The challenge has been how to achieve that transformation, and how to do so rapidly. Our approach as a government has
always been that economic transformation is a matter for both government and the business community to achieve. What a
decade of strongly laissez faire economic management showed us in the 1990s was that, in small economies that are
distant from markets and barely register on the radar screen of major investors, the natural rate of economic
transformation is not fast enough.
What we have sought to create is a new model of engagement whereby government and business work together, each doing
what it does best, but guided by shared analysis, coordinated strategies, and - where appropriate - joint action.
So we are increasing government's investment in research by $212 million over the next four years. Importantly, a large
portion of this increase has been targeted at research ventures involving CRIs and industries where public and private
investment work hand in hand.
Similarly, we have worked hard on a set of skills policies that better orient tertiary education and immigration towards
the future skills needs of New Zealand businesses. What many businesses have been telling us is that the major
constraint on their growth is the shortage of skilled workers. This is an issue across many sectors, but it is a
particular concern amongst employers in some of our key export industries, such as manufacturing, where it is the
mid-level skills that are in short supply.
For that reason, we have been reforming the tertiary education system, so that tertiary institutions are now encouraged
to become more integrated into their local and regional economies, and to link their teaching and research activities to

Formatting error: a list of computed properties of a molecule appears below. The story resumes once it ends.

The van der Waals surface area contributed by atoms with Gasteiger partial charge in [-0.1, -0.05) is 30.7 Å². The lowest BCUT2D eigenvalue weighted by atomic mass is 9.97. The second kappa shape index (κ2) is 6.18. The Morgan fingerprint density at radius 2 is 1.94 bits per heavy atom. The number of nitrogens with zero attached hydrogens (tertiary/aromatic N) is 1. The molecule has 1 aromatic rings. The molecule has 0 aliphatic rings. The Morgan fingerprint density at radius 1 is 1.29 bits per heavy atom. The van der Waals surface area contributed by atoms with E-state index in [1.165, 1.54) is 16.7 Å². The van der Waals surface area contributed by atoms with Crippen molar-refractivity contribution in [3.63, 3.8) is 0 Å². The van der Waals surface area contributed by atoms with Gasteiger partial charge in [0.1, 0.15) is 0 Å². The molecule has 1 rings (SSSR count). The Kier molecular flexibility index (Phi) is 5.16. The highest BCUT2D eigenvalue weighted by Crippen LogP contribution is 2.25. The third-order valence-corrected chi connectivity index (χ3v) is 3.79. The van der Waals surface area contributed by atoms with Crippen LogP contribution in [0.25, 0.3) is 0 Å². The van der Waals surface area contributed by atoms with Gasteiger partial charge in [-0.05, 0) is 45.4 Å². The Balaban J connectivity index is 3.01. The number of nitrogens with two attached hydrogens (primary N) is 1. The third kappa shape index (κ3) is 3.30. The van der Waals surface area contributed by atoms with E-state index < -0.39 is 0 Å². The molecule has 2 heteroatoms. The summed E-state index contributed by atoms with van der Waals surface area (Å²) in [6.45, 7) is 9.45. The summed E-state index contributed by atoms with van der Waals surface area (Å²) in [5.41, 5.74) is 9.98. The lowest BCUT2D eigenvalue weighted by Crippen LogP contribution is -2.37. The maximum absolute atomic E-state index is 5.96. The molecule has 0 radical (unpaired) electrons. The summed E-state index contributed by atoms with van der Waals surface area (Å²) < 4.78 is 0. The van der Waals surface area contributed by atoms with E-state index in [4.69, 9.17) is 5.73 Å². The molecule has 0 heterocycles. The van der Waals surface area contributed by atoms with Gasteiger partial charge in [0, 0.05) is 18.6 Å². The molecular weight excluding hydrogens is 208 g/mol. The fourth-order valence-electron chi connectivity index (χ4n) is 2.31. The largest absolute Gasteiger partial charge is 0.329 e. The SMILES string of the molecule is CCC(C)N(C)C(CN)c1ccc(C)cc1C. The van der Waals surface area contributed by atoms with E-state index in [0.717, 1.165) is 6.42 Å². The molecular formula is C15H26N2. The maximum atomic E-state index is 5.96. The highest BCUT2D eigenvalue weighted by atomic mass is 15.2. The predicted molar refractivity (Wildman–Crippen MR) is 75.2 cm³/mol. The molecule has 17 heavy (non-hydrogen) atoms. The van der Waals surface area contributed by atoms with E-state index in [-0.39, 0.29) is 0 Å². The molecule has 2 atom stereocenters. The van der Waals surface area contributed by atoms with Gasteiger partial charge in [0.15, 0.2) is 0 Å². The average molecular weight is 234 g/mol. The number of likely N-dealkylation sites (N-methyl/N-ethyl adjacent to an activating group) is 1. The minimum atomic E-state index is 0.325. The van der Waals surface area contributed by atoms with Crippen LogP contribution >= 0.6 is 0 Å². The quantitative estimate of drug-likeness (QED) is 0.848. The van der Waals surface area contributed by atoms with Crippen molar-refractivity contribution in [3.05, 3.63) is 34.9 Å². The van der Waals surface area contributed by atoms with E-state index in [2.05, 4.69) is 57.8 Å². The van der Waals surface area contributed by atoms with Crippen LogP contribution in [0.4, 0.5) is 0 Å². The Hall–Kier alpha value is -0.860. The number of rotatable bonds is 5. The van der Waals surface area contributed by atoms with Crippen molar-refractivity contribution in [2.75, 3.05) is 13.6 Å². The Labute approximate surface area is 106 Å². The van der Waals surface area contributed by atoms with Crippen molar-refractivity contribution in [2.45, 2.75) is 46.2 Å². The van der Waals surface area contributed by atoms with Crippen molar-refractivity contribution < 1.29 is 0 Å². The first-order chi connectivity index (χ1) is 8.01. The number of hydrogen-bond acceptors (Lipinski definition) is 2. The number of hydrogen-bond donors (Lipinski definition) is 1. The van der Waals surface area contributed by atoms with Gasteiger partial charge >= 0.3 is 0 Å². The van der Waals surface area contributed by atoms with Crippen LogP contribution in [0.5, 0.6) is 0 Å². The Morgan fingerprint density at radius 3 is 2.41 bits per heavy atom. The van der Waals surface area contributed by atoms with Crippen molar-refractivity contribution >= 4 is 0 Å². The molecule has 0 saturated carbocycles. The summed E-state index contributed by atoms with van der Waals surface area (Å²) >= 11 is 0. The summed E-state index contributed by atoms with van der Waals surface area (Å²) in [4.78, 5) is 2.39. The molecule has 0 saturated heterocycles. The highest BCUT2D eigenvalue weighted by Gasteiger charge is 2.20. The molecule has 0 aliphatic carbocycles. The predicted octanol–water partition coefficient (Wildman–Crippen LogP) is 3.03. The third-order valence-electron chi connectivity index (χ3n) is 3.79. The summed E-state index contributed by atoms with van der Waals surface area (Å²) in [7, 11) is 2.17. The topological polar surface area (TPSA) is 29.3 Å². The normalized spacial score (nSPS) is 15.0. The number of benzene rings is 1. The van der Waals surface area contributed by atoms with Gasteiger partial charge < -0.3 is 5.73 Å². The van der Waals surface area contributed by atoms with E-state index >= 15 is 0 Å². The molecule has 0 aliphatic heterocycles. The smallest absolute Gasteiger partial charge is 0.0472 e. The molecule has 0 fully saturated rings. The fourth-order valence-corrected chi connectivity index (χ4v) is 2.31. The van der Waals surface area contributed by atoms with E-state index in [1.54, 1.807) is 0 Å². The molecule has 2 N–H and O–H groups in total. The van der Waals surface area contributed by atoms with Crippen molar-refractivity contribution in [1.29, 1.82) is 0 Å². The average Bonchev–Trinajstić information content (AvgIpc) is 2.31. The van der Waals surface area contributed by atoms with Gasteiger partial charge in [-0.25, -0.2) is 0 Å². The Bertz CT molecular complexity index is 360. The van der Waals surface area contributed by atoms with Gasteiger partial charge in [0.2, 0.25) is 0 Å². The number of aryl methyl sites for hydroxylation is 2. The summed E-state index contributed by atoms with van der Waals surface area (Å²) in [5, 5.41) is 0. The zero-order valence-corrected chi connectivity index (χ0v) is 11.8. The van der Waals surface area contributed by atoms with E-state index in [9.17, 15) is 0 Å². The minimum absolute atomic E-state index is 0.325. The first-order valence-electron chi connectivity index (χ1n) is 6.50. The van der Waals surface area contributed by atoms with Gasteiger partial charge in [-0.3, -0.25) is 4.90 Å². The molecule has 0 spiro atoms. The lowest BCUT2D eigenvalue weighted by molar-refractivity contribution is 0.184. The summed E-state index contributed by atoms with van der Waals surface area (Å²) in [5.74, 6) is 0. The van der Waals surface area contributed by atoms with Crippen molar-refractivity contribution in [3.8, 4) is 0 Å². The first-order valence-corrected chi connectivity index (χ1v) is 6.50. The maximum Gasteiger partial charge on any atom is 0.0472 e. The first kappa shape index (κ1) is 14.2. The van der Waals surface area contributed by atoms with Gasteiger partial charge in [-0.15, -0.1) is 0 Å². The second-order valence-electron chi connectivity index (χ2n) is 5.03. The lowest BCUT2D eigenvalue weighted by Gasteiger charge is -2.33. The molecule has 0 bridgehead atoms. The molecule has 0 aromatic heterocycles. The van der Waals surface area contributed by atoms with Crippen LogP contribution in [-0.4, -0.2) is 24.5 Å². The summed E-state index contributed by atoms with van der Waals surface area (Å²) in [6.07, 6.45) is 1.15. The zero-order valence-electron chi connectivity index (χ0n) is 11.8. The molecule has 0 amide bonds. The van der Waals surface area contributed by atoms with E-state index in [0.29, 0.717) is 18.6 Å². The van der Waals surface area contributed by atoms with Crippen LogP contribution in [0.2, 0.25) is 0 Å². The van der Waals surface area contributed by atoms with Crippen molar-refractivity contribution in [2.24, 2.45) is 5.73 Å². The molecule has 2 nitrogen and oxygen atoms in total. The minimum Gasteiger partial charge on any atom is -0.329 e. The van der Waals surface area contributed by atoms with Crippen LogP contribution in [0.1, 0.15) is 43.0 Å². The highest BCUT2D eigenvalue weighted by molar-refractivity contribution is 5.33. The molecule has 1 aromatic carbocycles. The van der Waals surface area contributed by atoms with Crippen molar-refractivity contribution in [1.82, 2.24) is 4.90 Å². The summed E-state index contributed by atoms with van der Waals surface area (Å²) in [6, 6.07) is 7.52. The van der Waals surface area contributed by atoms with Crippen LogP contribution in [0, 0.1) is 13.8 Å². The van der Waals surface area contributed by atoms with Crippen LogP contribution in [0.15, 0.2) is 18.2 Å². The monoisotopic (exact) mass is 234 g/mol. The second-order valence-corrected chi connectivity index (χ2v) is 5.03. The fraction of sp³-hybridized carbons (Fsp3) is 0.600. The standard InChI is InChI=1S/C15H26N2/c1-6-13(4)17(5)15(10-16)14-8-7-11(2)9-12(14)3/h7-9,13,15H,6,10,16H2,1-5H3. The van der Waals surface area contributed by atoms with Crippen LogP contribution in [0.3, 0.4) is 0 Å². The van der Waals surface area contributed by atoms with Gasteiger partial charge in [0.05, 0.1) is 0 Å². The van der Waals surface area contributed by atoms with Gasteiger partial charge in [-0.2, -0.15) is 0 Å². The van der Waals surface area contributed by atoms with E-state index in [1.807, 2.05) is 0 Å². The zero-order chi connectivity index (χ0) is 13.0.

the growth areas in the economy.
We have also turned immigration policy on its head, so that we are now actively targeting the skills that are in short
supply, and changing policy settings to attract those people. With unemployment at 4 per cent, it is clear that we
cannot meet labour demand without attracting skilled migrants. Last week, the Minister of Immigration announced
increases in the number of points allocated to applicants for residency if they have qualifications and work experience
in areas of skill shortage.
We have also placed recruitment officers in some key overseas markets, such as the UK and the West Coast of the USA.
Government and business have also been working together at building international linkages to realise growth potential.
Traditionally we have been good at creating successful small to medium sized businesses, but have found it harder to
grow that business beyond Australasia. The reasons for that are many and varied; however, an increasing number of
businesses are developing and implementing strategies for expanding into new markets. We need to make sure that the next
generation of businesses can benefit from their experience, and for that reason New Zealand Trade and Enterprise has a
number of programmes aimed at helping businesses connect with overseas investors, distributors and marketing networks.
In the same vein, we have recognised the need to improve the level and quality of capital investment in the New Zealand
economy. This is a crucial aspect of the effort to shift commodity-based export industries to a more value-added
approach. Foreign investment gives our companies access to a larger pool of investment funds, but it is also often
accompanied by access to new technology and links to global marketing and distribution systems.
We often hear concerns voiced about foreign investment, especially when it relates to so-called 'iconic' properties, or
when it is limited to the short-term money markets. There are legitimate issues to be addressed, and earlier this year
we introduced a number of changes to our foreign direct investment regime, which increased protection for sensitive
sites, but raised a number of thresholds to make investments in other types of land and in non-land business assets more
straightforward. Accessing foreign capital is one thing; but the real benefit comes when that is accompanied by the